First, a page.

As part of International Women’s Day, the University of Manchester held an event to celebrate the achievements of its alumni in healthcare and to discuss the challenges that still exist
‘Celebrating Inspiring Women at Manchester’ was an event held for International Women’s Day, the event celebrated University of Manchester alumni in healthcare and looked into the challenges that still exist.
Vice-chancellor Dame Nancy Rothwell opened the event by saying “we are one of the most diverse Universities in the United Kingdom in the most diverse city … that’s extremely important to us and it’s also a source of pride and strength”.
Dr Dawn Edge, Senior Lecturer in the School of Health Sciences and the University’s Academic Lead for Equality, Diversity and Inclusion, led the questions and was joined by Dr Sheena Cruickshank, Senior Lecturer in Immunology and the University Academic Lead for Public Engagement, Ms Anya Golder who is currently undertaking a PhD specialising in cancer research, and Dr Patricia Troop CBE who was awarded an Outstanding Alumni Award in 2007.
Women now make up around a third of consultants and half of GPs and the panel talked about the need to change the way healthcare is practiced to reflect this, as oppose to having a rigid system and expecting to simply “squeeze people in”.
In addition to this, the hour and a half discussion covered a wide range of topics such as health literacy, the role of social media and the internet, the success and challenges surrounding vaccinations and the benefits of having an open conversation about both mental and physical health.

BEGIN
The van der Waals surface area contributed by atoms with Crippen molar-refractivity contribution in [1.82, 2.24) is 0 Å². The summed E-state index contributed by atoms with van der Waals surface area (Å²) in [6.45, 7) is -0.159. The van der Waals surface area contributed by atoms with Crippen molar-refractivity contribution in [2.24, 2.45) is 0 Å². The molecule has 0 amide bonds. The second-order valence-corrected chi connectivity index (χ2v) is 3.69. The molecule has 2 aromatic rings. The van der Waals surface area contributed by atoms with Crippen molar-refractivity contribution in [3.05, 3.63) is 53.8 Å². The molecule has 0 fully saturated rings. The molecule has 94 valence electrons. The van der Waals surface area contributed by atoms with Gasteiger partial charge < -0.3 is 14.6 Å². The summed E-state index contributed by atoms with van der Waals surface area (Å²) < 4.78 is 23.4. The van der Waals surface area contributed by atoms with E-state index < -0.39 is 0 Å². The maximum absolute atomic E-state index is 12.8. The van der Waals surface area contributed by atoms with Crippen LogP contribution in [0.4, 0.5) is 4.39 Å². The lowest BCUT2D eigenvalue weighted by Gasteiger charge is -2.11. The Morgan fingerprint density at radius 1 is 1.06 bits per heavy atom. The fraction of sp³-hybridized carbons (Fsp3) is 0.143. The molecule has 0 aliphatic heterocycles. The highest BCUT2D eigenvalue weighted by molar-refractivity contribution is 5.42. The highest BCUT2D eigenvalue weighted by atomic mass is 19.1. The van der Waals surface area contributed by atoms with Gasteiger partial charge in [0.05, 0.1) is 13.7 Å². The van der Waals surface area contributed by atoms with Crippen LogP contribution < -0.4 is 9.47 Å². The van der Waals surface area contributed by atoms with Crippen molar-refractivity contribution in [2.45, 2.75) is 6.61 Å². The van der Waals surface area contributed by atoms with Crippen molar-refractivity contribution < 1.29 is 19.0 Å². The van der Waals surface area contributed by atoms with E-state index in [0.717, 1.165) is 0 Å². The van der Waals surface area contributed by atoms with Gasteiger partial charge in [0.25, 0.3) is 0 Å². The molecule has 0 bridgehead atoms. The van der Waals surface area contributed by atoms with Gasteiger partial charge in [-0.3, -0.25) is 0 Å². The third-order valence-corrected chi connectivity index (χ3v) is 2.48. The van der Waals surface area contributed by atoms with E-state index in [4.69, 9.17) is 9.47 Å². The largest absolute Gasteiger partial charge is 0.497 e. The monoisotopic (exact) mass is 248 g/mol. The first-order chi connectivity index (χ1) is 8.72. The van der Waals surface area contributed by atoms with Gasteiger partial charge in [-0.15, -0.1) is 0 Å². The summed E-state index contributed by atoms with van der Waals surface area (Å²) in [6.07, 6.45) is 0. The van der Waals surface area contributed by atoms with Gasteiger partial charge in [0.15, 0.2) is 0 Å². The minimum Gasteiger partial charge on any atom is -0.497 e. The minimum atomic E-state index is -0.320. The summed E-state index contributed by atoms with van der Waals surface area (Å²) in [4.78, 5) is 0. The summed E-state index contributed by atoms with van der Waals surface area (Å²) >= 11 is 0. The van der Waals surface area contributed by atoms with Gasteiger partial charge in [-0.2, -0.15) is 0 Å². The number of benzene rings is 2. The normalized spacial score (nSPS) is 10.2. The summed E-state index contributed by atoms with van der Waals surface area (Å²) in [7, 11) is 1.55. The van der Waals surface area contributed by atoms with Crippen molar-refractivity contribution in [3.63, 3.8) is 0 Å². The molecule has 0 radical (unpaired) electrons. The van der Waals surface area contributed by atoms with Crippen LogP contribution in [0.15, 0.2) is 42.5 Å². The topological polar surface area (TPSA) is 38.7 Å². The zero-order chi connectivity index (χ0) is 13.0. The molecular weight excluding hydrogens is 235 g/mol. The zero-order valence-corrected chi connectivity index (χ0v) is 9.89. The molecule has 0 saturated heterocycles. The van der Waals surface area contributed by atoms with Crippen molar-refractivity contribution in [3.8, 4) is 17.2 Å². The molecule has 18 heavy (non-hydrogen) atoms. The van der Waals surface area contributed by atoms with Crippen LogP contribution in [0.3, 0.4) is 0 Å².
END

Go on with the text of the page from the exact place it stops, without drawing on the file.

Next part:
Dr Troop emphasised the need to engage with areas outside of healthcare such as manufacturers and supermarkets saying that “the message alone is not enough”. She went on to say that “you’ve got to work with all sorts of sectors to try and enable somebody to make good lifestyle choices … [while being] very careful not to be judgemental”.
Dr Cruickshank talked about the importance of citizen science and said: “Science is affecting all of our lives, all of the time … being aware of what’s going on, being able to take part in it and make decisions is really critical”.
Cruickshank’s been involved in the Britain Breathing project which developed an app for people to use to learn about allergies with the help of asthma sufferers. This aim of this approach is to ensure that users needs are being met at an integral level.
The event ended with the whole panel being asked: ‘What would Manchester’s inspiring women say to their younger selves?’ Dr Troop said: “Be kinder to yourself”, Dr Cruickshank said: “You’re better than you think you are”, Ms Golder said: “Mum’s right, sweets are bad for you”, and Dr Edge said “Don’t take no for an answer”.